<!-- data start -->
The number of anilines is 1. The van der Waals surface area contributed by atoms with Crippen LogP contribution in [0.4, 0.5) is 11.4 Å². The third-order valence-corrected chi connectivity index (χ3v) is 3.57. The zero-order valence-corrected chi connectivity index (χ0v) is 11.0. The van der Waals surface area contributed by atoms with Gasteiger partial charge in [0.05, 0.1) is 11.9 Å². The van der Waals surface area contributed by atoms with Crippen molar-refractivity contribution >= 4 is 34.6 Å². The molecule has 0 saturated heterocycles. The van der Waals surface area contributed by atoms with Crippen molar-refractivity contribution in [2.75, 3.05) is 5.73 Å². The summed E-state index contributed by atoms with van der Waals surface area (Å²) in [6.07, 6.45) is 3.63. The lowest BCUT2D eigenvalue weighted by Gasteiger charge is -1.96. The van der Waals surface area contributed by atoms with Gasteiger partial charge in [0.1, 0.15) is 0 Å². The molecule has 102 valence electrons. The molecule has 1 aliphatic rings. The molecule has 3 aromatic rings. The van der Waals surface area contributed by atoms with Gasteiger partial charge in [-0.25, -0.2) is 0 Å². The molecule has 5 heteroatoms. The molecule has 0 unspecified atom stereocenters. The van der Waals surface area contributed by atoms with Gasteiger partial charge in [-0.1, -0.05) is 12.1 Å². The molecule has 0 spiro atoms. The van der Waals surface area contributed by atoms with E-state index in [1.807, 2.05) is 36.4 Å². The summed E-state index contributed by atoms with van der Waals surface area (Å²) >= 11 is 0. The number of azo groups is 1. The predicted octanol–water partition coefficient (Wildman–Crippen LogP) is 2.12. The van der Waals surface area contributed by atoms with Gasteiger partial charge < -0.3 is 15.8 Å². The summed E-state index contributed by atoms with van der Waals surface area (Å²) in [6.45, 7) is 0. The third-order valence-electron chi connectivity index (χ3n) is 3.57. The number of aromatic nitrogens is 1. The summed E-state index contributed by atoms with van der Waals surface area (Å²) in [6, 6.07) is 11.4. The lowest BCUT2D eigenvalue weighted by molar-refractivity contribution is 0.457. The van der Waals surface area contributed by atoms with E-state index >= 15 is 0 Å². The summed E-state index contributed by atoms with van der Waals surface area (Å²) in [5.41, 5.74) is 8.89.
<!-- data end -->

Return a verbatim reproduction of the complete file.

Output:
The number of anilines is 1. The van der Waals surface area contributed by atoms with Crippen LogP contribution in [0.4, 0.5) is 11.4 Å². The third-order valence-corrected chi connectivity index (χ3v) is 3.57. The zero-order valence-corrected chi connectivity index (χ0v) is 11.0. The van der Waals surface area contributed by atoms with Gasteiger partial charge in [0.05, 0.1) is 11.9 Å². The van der Waals surface area contributed by atoms with Crippen molar-refractivity contribution >= 4 is 34.6 Å². The molecule has 0 saturated heterocycles. The van der Waals surface area contributed by atoms with Crippen molar-refractivity contribution in [2.75, 3.05) is 5.73 Å². The summed E-state index contributed by atoms with van der Waals surface area (Å²) in [6.07, 6.45) is 3.63. The lowest BCUT2D eigenvalue weighted by Gasteiger charge is -1.96. The van der Waals surface area contributed by atoms with Gasteiger partial charge in [0.1, 0.15) is 0 Å². The molecule has 102 valence electrons. The molecule has 1 aliphatic rings. The molecule has 3 aromatic rings. The van der Waals surface area contributed by atoms with Gasteiger partial charge in [-0.25, -0.2) is 0 Å². The molecule has 5 heteroatoms. The molecule has 0 unspecified atom stereocenters. The van der Waals surface area contributed by atoms with Gasteiger partial charge in [-0.1, -0.05) is 12.1 Å². The molecule has 0 spiro atoms. The van der Waals surface area contributed by atoms with E-state index in [1.807, 2.05) is 36.4 Å². The summed E-state index contributed by atoms with van der Waals surface area (Å²) >= 11 is 0. The number of azo groups is 1. The predicted octanol–water partition coefficient (Wildman–Crippen LogP) is 2.12. The van der Waals surface area contributed by atoms with Gasteiger partial charge < -0.3 is 15.8 Å². The summed E-state index contributed by atoms with van der Waals surface area (Å²) in [6.45, 7) is 0. The third-order valence-electron chi connectivity index (χ3n) is 3.57. The number of aromatic nitrogens is 1. The summed E-state index contributed by atoms with van der Waals surface area (Å²) in [6, 6.07) is 11.4. The lowest BCUT2D eigenvalue weighted by molar-refractivity contribution is 0.457. The van der Waals surface area contributed by atoms with E-state index >= 15 is 0 Å². The summed E-state index contributed by atoms with van der Waals surface area (Å²) in [5.41, 5.74) is 8.89.